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Stati Uniti, storia - Dichiarazione di guerra alla Germania - Discorso di Wilson 1917 Appunti scolastici Premium

Dispensa al corso di "Gli Stati Uniti nel XX secolo" del Prof. Daniele Fiorentino. Trattasi del discorso del 2 aprile 1917 del presidente degli Stati Uniti Woodrom Wilson al Congresso, con il quale egli illustrò i pericoli per la democrazia americana insiti nell'imperialismo tedesco e che di fatto portò a breve alla dichiarazione di guerra alla Germania. Vedi di più

Esame di Gli Stati Uniti nel XX secolo docente Prof. D. Fiorentino

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Woodrow Wilson, War Message to sale destruction of the lives of non-combatants, men, women, and

children, engaged in pursuits which have always, even in the dark-

Congress, 1917 est periods of modern history, been deemed innocent and legiti-

mate. Property can be paid for, the lives of peaceful and innocent

people cannot be. The present German submarine warfare against

Wilson’s re-election in 1916 owed a great deal to the campaign commerce is a warfare against mankind.

slogan, “He kept us out of war.” But the resumption of unrestricted It is a war against all nations. American ships have been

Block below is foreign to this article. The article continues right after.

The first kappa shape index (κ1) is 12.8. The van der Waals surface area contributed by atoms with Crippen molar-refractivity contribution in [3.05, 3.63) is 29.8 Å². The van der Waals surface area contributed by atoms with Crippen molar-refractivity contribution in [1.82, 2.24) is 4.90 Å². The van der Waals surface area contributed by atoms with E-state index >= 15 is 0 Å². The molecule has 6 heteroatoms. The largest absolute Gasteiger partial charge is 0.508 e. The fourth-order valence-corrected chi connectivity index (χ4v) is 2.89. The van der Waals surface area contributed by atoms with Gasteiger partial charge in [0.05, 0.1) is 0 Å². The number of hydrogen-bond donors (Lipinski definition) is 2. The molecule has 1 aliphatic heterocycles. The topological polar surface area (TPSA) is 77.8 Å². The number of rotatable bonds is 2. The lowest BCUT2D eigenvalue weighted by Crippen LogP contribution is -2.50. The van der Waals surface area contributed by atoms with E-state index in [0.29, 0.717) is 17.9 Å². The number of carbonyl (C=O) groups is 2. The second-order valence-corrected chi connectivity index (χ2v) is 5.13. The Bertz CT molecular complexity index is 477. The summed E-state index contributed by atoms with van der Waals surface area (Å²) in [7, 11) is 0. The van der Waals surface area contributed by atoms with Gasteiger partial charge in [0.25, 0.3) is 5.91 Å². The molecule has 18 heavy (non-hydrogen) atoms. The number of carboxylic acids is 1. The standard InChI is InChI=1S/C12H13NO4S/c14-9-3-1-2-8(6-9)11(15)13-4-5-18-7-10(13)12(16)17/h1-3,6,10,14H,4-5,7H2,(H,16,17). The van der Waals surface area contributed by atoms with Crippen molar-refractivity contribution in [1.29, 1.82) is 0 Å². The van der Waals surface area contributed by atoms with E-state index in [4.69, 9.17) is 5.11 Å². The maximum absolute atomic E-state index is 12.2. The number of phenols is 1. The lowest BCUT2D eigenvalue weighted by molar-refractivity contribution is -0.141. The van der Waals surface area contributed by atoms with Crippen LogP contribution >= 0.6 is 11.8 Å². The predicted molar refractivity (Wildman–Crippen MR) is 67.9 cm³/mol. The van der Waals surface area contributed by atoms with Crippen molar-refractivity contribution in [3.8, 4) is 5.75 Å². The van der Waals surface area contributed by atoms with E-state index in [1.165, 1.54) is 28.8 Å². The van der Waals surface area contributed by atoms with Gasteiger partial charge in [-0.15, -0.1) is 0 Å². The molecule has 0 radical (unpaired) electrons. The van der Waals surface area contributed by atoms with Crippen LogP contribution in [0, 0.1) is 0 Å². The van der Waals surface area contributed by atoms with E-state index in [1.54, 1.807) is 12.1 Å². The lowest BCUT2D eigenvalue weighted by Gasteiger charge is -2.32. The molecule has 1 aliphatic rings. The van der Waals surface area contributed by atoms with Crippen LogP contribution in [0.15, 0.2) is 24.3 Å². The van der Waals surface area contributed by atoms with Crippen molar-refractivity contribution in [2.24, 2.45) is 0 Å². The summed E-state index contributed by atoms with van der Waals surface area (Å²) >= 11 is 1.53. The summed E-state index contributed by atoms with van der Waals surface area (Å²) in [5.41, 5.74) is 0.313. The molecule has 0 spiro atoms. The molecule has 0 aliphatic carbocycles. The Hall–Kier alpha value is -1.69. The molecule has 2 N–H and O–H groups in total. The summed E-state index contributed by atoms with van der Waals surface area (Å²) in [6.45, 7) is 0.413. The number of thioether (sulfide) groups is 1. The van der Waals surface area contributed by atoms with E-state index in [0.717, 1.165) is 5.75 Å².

submarine warfare by Germany in 1917 significantly changed the sunk, American lives taken, in ways which it has stirred us very

international situation. Several U.S. merchant ships were sunk in deeply to learn of, but the ships and people of other neutral and

March by German U-boats. That April Wilson called Congress friendly nations have been sunk and overwhelmed in the waters in

into extraordinary session to ask for a declaration of war against the same way. There has been no-discrimination. The challenge is

Germany. Within four days both the Senate and the House voted to all mankind. Each nation must decide for itself how it will meet

overwhelmingly to support the President. it. The choice we make for ourselves must be made with a moder-

ation of counsel and a temperateness of judgment befitting our

SOURCE: Address delivered at Joint Session of the Two Houses of Congress, April 2, 1917; character and our motives as a nation. We must put excited feeling